At the request of Lebanon's State Security agency, a judge ordered that something be done to secure Warehouse Number 12 in Beirut's port, and workers were repairing the facility on the afternoon of Aug. 4, hours before a massive explosion there rocked the area, destroying buildings and killing at least 180 people.
The warehouse contained 2,750 tons of ammonium nitrate, and documents obtained by The Washington Post show that the highly explosive material was stored next to kerosene, 25 tons of fireworks, and solvents used for stripping paint. Ghassan Oueidat, Lebanon's chief prosecutor, told the Post the State Security agency was worried not about the dangers posed by the warehouse's contents, but rather someone stealing the materials. A report sent to the offices of Lebanon's president and prime minister in July warned that the ammonium nitrate was "dangerous" and "if it were stolen, the thief could use it to manufacture explosives."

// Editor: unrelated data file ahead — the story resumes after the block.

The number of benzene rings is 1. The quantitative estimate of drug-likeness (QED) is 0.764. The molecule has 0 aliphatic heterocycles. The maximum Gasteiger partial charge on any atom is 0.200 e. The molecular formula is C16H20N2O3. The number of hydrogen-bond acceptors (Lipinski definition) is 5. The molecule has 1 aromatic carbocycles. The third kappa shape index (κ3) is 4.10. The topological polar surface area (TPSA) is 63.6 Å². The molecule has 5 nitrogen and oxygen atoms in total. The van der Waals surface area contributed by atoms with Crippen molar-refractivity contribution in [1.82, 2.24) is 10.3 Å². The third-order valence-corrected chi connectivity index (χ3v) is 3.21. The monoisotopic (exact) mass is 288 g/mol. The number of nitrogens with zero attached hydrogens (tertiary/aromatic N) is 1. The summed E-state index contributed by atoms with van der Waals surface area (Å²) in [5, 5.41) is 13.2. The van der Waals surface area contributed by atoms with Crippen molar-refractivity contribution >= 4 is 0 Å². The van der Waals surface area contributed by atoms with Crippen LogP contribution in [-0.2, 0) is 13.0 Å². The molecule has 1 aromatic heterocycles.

Three workers were tasked with securing the warehouse, and the Post reports they fixed a broken door, closed a hole in a wall, and made sure all other doors were locked. When a fire broke out at around 5:50 p.m. on Aug. 4, the workers had gone home for the day, and Beirut's fire chief said firefighters were unable to gain access to the warehouse or find any port employees who might have had keys. At 6:08 p.m., the warehouse blew up.
Investigators do not yet know what caused the initial fire or explosion that triggered the blast, but theories include that it was caused by welding sparks or was set on purpose to cover up a theft, the Post reports. This is just one of several mysteries authorities are trying to solve, and some of their questions date back to when the ammonium nitrate arrived on a cargo ship that docked in Beirut in November 2013 — primarily, who originally owned the ammonium nitrate, where was it headed, and was it deliberately diverted to Beirut, where it was seized by authorities in December 2013.
The Post spoke with several people who do not have faith in the government and its ability to properly conduct an investigation. "There's not a chance in hell there will ever be accountability," one person with knowledge of the probe said. "A typical coverup is on the way." Catherine Garcia
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